Title Insurance Overview

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When you purchase real estate, it is crucial that you obtain a property with clear ownership or “good title.” You obtain title to property when the owner signs the deed (transfer document) over to you. Title is then registered in the government’s land registration system. Title insurance protects property owners against losses related to the title of their property and protects them from problems that may arise after they move in from the results of events that occurred in the past.

What Title Insurance Covers

Title insurance may provide protection from such losses as:

  • Unknown title defects (issues that prevent you from having clear ownership of the property);
  • Existing liens against the property’s title (e.g. the previous owner had unpaid debts from utilities, mortgages, property taxes or condominium charges secured against the property);
  • Encroachment issues (e.g. a structure on your property needs to be removed because it is on your neighbour’s property);
  • Renovations completed prior to your purchase that are not in compliance with building regulations or may not have come to light in a typical home inspection;
  • Title fraud (e.g. typically involves a person using stolen personal information, or forged documents to transfer your home’s title to him/herself, or an accomplice, without your knowledge. They then get a mortgage on your home and disappear with the money.);
  • Errors in surveys and public records; and
  • Other title-related issues that can affect your ability to sell, mortgage, or lease your property in the future.

What Title Insurance Does Not Cover

You need to carefully review your title insurance policy, as it may include additional exclusions and exceptions that are specific to your property, including:

  • Known title defects (that were revealed to you before you purchased your property);
  • Environmental hazards (e.g. soil contamination);
  • Native land claims;
  • Problems that would only be discovered by a new survey or inspection of your property (e.g. the property is smaller than originally thought);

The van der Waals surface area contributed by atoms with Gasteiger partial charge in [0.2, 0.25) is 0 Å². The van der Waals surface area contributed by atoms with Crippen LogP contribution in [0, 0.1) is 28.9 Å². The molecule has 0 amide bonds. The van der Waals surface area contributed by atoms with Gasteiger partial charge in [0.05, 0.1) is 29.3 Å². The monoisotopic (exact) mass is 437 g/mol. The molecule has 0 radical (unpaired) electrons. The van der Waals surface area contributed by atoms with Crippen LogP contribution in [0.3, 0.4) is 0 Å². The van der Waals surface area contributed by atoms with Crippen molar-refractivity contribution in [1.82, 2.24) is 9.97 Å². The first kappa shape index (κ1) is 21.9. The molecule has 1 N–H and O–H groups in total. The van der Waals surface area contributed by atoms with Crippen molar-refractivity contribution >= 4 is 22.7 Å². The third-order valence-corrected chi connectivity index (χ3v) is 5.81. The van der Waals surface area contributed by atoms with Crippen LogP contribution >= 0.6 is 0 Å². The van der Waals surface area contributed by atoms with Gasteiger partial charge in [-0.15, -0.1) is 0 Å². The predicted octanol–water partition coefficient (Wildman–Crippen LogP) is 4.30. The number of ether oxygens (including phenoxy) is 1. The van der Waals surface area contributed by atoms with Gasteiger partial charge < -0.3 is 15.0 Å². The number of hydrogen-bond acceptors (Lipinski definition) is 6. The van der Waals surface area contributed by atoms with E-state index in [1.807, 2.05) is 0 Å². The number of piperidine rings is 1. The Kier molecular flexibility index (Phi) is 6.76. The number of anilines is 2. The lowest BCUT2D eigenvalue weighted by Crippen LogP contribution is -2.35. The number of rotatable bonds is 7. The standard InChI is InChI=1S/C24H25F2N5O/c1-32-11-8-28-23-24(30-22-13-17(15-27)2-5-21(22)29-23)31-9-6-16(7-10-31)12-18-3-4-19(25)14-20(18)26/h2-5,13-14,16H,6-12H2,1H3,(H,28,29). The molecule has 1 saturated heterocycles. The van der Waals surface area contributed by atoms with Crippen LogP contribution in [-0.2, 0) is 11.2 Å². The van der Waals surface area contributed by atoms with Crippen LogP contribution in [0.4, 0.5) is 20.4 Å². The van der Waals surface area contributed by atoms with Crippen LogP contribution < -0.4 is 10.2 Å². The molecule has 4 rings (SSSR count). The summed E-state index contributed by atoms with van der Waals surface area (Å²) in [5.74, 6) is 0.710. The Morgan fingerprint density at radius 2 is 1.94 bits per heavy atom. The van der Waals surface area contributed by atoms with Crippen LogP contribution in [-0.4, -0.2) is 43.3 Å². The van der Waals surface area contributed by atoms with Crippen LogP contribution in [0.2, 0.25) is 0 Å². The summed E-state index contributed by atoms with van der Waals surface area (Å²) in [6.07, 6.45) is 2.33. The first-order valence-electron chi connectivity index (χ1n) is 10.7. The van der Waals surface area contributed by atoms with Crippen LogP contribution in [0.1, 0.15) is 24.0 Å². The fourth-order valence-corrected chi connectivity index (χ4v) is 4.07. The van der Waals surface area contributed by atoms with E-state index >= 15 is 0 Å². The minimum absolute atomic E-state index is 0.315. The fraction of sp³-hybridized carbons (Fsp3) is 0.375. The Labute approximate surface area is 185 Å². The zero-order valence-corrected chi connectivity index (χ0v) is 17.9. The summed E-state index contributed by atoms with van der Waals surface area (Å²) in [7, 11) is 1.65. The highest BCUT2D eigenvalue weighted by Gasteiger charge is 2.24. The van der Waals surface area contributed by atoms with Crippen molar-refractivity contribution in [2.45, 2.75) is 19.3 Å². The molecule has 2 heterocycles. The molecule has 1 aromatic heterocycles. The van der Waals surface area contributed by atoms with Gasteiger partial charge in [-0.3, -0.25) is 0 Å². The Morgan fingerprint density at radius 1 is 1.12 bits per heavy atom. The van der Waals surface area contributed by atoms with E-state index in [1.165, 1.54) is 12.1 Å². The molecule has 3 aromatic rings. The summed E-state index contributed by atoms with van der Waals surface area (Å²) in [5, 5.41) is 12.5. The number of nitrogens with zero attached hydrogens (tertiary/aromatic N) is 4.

• Matters that are not listed in public records (e.g. unrecorded liens and encroachments); and
  • Zoning by-law violations from changes, renovations or additions to your property or land that you are responsible for creating.

Title insurance does not provide compensation for non-title related issues. It is not a home warranty or home insurance policy, and will not provide compensation for issues such as damages due to flooding, fire or sewer backup, general wear and tear of your home, or theft.

Cost of Coverage

The cost of title insurance varies based on the value of your property, and the insurance company you choose. You will need to pay a one-time fee, called a premium.

Length of Coverage

Unlike other insurance, title insurance has no termination date and no time limit for filing claims. Your title insurance policy will protect you as long as you own your property, and will cover losses up to the maximum coverage set out in the policy.

Purchasing Tips

Title insurance is not a requirement in Ontario. The decision on whether you should purchase title insurance should be discussed with your lawyer, title insurance company or insurance agent/broker, to fully understand what type of protection title insurance can provide you, and to determine if other options exist. Once you have all the facts, you can make an informed decision based on your specific situation and needs. It is important to:

  • Insure your property for its full value;
  • Ensure that your policy’s effective date is the same as your property’s closing date (for policies obtained at the time a property is purchased);
  • Carefully review your policy to ensure that it correctly describes all of the property you are purchasing;
  • Ensure you understand what title-related losses your policy will cover; and
  • Know what your policy excludes or does not cover.

Remember, title insurance does not replace legal advice when purchasing property.